An estimated 42% of Senegal’s 12 million citizens live in cities. This population is rapidly increasing and is expected to grow by more than 45% by 2015. ISSU works in the cities of Dakar, Guédiawaye, Kaolack, Mbao, Mbour, and Pikine to address the supply side of family planning, ensuring that services are available in public clinics as well as private-sector clinics. ISSU also works to grow demand for family planning by supporting activism around family planning, engaging religious leaders, working with local community radio stations, and mobilizing under-served populations, especially youth.
We started the field visits on Thursday afternoon in Pikine, a bustling sandy city with a population of 1.2 million living in less than 100 km2. Thanks to the new highway, the trip to Pikine took about 20 minutes, a vast improvement from the one- to two-hour trip before the new road. Pikine is a predominately poor, overcrowded urban area with a weak educational system, a large migratory population from rural areas, and hygiene and sanitation problems. Large parts of Pikine experience spontaneous and regular flooding, and many houses are built on former river beds. Many neighborhoods in Pikine have no access to the city sewer system.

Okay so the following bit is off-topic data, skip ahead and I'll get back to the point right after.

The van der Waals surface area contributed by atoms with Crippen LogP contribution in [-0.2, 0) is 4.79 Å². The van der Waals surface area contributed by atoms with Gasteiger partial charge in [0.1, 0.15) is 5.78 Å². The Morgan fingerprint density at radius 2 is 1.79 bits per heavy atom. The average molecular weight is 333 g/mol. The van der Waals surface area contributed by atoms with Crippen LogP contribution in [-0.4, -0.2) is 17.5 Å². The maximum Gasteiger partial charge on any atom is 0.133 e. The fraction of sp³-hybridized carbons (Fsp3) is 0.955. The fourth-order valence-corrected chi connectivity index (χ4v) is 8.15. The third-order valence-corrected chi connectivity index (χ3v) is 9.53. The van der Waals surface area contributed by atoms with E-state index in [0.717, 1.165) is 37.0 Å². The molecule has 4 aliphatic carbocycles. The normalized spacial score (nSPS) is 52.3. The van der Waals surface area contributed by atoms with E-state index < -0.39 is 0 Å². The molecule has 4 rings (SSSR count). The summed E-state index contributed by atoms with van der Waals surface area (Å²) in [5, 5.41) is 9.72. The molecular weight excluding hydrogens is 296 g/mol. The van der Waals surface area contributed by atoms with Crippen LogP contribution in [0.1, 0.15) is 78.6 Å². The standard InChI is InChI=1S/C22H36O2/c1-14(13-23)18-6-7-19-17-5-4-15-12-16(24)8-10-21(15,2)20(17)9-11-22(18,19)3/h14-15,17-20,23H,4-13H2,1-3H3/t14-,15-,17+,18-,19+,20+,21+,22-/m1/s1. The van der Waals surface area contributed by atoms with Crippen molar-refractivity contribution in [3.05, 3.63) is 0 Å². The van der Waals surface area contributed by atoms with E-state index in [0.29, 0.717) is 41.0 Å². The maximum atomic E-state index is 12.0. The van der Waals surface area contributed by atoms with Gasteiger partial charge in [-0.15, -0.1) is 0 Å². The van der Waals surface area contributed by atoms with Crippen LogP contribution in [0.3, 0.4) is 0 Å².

After visiting health care providers, mothers, and newborns in Pikine’s Dominique health center, we were welcomed by Aliou Diouck, mayor of the commune of Djiddah Thiaroye Kao, one of 16 communes in Pikine. Diouck has collaborated closely with ISSU to promote family planning.